Epidermal hydration levels in patients with rosacea improve after minocycline therapy

Authors

  • S. Ní Raghallaigh,

    Corresponding author
    1. The Charles Institute of Dermatology, University College Dublin, Belfield, Dublin 4, Ireland
    2. Department of Dermatology, Mater Misericordiae University Hospital, Dublin 7, Ireland
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  • F.C. Powell

    1. The Charles Institute of Dermatology, University College Dublin, Belfield, Dublin 4, Ireland
    2. Department of Dermatology, Mater Misericordiae University Hospital, Dublin 7, Ireland
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  • Funding sources This research was supported by a grant from the Mater College for Postgraduate Education and Research and was part funded by a HRB grant (HRA_POR/2010/46).
  • Conflicts of interest None declared.

Summary

Background

Patients with rosacea frequently report increased skin sensitivity, with features suggestive of an abnormal stratum corneum (SC) permeability barrier. Sebum, pH and hydration levels influence epidermal homeostasis. The correlation of changes in these parameters with clinically effective treatment has not been previously analysed.

Objectives

To analyse sebum, pH and epidermal hydration levels of patients with papulopustular rosacea (PPR) before and after treatment with systemic minocycline.

Methods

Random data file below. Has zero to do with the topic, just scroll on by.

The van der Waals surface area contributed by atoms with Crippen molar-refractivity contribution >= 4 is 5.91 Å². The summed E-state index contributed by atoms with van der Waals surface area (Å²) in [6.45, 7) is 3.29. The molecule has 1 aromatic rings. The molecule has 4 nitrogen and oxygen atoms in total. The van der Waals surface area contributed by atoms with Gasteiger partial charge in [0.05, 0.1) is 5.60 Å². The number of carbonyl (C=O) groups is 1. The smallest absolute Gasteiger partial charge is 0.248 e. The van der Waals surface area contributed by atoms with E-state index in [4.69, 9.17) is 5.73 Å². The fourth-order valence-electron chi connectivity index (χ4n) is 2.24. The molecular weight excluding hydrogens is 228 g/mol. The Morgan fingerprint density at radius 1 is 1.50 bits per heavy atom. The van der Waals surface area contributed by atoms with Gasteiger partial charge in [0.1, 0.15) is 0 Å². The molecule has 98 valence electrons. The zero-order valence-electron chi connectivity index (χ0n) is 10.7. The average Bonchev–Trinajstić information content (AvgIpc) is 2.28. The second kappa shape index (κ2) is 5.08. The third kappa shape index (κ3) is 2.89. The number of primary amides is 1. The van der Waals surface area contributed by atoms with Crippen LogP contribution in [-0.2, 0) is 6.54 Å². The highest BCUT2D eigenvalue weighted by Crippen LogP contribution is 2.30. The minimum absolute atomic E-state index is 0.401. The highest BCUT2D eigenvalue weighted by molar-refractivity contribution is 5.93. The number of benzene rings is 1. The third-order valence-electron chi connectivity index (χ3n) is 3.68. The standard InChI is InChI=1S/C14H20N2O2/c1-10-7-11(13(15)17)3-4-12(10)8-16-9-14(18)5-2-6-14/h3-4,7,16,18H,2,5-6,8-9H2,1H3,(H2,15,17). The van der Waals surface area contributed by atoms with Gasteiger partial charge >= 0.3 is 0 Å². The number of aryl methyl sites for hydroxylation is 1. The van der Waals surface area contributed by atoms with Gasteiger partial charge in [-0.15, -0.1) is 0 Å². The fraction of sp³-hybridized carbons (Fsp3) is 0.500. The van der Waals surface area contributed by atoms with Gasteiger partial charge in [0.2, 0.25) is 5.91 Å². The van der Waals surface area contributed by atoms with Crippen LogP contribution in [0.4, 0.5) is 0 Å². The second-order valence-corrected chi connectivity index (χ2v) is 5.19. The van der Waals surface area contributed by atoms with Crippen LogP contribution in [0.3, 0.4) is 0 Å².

We analysed sebum casual levels, pH and hydration along with erythema levels (as a marker of disease activity and response to treatment) on seven designated facial sites of 35 patients with active PPR and compared the results with values on the same sites of 34 control subjects with normal facial skin. To determine the effect of minocycline on these parameters, we re-examined the patients with PPR at the same sites after a 6-week course of treatment.

Results

Patients with untreated PPR had significantly increased erythema indices, normal sebum casual levels, a more alkaline centrofacial region and reduced epidermal hydration levels compared with controls. Treatment with minocycline resulted in reduced erythema and increased hydration levels, with the most marked changes evident in the cheeks (13·3% reduction in erythema indices, < 0·001; 12·4% increase in hydration levels, = 0·012). There was no change in skin pH or sebum casual levels following treatment.

Conclusion

Patients with PPR have increased erythema indices, normal sebum casual levels, a more alkaline centrofacial region and reduced epidermal hydration levels compared with control subjects. Treatment with systemic minocycline reduces erythema and increases hydration, in the absence of any change in skin pH or sebum casual levels.

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